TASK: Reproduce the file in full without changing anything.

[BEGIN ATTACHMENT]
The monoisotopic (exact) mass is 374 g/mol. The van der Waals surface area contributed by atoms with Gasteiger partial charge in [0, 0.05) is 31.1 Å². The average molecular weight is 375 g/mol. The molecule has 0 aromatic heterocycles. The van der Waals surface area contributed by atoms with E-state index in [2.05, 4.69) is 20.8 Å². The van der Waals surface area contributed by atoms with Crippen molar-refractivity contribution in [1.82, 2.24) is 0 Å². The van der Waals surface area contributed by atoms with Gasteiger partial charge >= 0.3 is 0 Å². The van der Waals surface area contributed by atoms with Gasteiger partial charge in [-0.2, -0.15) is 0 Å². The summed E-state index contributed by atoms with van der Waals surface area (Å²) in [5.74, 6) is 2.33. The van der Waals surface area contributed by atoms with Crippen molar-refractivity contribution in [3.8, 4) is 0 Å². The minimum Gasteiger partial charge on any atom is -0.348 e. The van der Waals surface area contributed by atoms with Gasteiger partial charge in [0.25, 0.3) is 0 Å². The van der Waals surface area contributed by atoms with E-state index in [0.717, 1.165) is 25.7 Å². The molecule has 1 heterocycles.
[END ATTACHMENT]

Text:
The monoisotopic (exact) mass is 374 g/mol. The van der Waals surface area contributed by atoms with Gasteiger partial charge in [0, 0.05) is 31.1 Å². The average molecular weight is 375 g/mol. The molecule has 0 aromatic heterocycles. The van der Waals surface area contributed by atoms with E-state index in [2.05, 4.69) is 20.8 Å². The van der Waals surface area contributed by atoms with Crippen molar-refractivity contribution in [1.82, 2.24) is 0 Å². The van der Waals surface area contributed by atoms with Gasteiger partial charge >= 0.3 is 0 Å². The van der Waals surface area contributed by atoms with Gasteiger partial charge in [-0.2, -0.15) is 0 Å². The summed E-state index contributed by atoms with van der Waals surface area (Å²) in [5.74, 6) is 2.33. The van der Waals surface area contributed by atoms with Crippen molar-refractivity contribution in [3.8, 4) is 0 Å². The minimum Gasteiger partial charge on any atom is -0.348 e. The van der Waals surface area contributed by atoms with Gasteiger partial charge in [0.25, 0.3) is 0 Å². The van der Waals surface area contributed by atoms with E-state index in [0.717, 1.165) is 25.7 Å². The molecule has 1 heterocycles.